If you’re sick of dealing with the air in your home always being extremely dry during the winter, a whole-home humidifier can be a great addition to your HVAC system. Whole-home humidifiers are much more effective than portable humidifiers. They produce more moisture and work with your HVAC system to raise the humidity level in every room instead of just one small area. Here is a quick overview to help you know if a whole-home humidifier is right for your home and also how to know which type of unit will best meet your needs.

How a Whole-Home Humidifier Can Make a Difference

Dry winter air is a common problem that can make it more difficult to breathe. Dry air can aggravate your symptoms if you suffer from frequent respiratory issues or have conditions like asthma or COPD. In addition, many people experience dry skin, cracked lips, and irritated sinuses during the winter months when the heat comes on. A whole-home humidifier can make a huge difference in your life by increasing air moisture levels in your house to a healthy level.

How Whole-Home Humidifiers Work

All whole-home humidifiers serve the same purpose and function by adding moisture to the air of your home. These units are often referred to as furnace humidifiers since they are designed to increase indoor humidity during the winter when your heating system is on. The humidifier works as part of your HVAC system and is also connected to your plumbing system so that the unit always has water and never needs to be manually refilled.

The humidifier will typically always run when your furnace is on and shut off when it does. However, you can also connect the unit to a humidistat, which will measure your home’s humidity level and only signal the humidifier to run when the humidity drops below a set level. There are three main types of whole-home humidifiers, each of which works slightly differently and has advantages and drawbacks.

Steam Humidifers

A steam humidifier is undoubtedly the most effective option as it will produce much more moisture at a time than either of the other two types of units. Steam humidifiers are also the most expensive option and use more energy than the other two.

These humidifiers create moisture by passing electricity through electrodes submerged in water. The resistance between the water and the current heats the water, creating steam. These units are usually installed in the main supply duct, where the hot air comes from the furnace.

Steam humidifiers are best suited for drier climates or larger homes. In places like Galveston, where the winters usually aren’t as dry, a steam humidifier isn’t always worth the cost. Either a bypass or fan-powered humidifier will be able to add enough moisture to your home’s air to address your needs.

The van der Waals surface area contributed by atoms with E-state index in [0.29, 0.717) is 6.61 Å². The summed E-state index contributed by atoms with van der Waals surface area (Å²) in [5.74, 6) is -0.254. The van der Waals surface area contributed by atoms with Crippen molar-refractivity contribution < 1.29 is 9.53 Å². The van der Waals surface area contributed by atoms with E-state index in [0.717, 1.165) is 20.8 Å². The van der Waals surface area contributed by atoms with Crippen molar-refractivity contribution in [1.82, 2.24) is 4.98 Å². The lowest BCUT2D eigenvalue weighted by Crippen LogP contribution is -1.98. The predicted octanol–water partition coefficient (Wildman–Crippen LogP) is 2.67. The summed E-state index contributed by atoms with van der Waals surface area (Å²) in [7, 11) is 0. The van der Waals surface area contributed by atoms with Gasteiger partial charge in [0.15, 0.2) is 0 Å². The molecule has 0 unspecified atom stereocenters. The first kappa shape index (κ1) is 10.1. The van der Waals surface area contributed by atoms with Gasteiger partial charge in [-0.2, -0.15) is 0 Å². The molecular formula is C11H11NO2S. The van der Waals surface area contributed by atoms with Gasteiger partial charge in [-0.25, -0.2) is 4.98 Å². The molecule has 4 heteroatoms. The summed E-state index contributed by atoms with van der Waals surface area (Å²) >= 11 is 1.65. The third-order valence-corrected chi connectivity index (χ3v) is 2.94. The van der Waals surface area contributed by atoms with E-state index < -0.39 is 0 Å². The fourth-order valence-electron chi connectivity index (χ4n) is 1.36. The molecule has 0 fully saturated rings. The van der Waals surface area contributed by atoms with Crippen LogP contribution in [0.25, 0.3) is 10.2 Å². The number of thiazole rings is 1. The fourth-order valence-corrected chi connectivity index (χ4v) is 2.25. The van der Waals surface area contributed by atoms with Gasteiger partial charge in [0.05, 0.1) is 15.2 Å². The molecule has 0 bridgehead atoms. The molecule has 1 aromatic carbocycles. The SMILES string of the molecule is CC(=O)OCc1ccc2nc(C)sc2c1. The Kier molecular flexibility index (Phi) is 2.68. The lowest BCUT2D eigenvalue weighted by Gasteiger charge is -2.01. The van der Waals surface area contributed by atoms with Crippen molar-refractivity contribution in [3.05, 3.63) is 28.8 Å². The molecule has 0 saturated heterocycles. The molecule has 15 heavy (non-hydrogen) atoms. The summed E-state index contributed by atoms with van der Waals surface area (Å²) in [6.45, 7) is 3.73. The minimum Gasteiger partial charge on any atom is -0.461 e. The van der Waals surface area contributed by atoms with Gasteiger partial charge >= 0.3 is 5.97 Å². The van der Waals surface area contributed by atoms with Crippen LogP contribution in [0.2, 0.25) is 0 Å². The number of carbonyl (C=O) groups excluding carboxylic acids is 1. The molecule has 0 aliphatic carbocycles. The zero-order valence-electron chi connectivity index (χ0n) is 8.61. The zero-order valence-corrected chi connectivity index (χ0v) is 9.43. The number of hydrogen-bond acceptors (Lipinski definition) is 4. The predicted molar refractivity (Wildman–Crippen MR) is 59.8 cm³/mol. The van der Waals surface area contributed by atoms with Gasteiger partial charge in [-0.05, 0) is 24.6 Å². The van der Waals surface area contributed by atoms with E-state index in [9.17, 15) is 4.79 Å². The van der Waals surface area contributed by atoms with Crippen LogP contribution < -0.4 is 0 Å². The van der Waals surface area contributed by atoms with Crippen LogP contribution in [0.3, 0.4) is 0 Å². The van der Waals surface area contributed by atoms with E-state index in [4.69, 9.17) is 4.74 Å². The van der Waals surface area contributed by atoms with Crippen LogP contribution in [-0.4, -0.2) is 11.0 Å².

Fan-Powered Humidifiers

Fan-powered humidifiers are connected to the existing supply duct using two flexible bypass ducts. A fan draws warm air from your furnace into the intake duct and over water. Moist air is then exhausted through the other duct into your main ductwork so that it is distributed throughout your home by the heating system.

Bypass Humidifiers

Bypass humidifiers are the least expensive option and don’t require any electricity to work, unlike bypass and steam humidifiers. Bypass units are also the least effective and usually work best in smaller buildings. The only difference between fan-powered humidifiers and bypass units is that the latter does not have an internal fan. As such, they rely on the furnace and the HVAC blower to push air into the unit and force it over the water tray. This means this type of unit won’t add as much moisture to the air and will raise the indoor humidity level more slowly. That said, a bypass humidifier will still work fairly well and is often the most cost-effective choice. It is cheaper to buy and does not use energy. It will also last longer because of its simple design.

Contact the Professionals

George’s Air Conditioning has been providing expert heating, cooling, and indoor air quality services since 1999, and we’re proud to serve the residents of Galveston, TX. We install and service whole-home humidifiers, dehumidifiers, and air purification systems, and we offer residential and commercial HVAC services.

Contact George’s Air Conditioning today to learn more about your options for whole-home humidification and other ways you can improve indoor air quality in your house.

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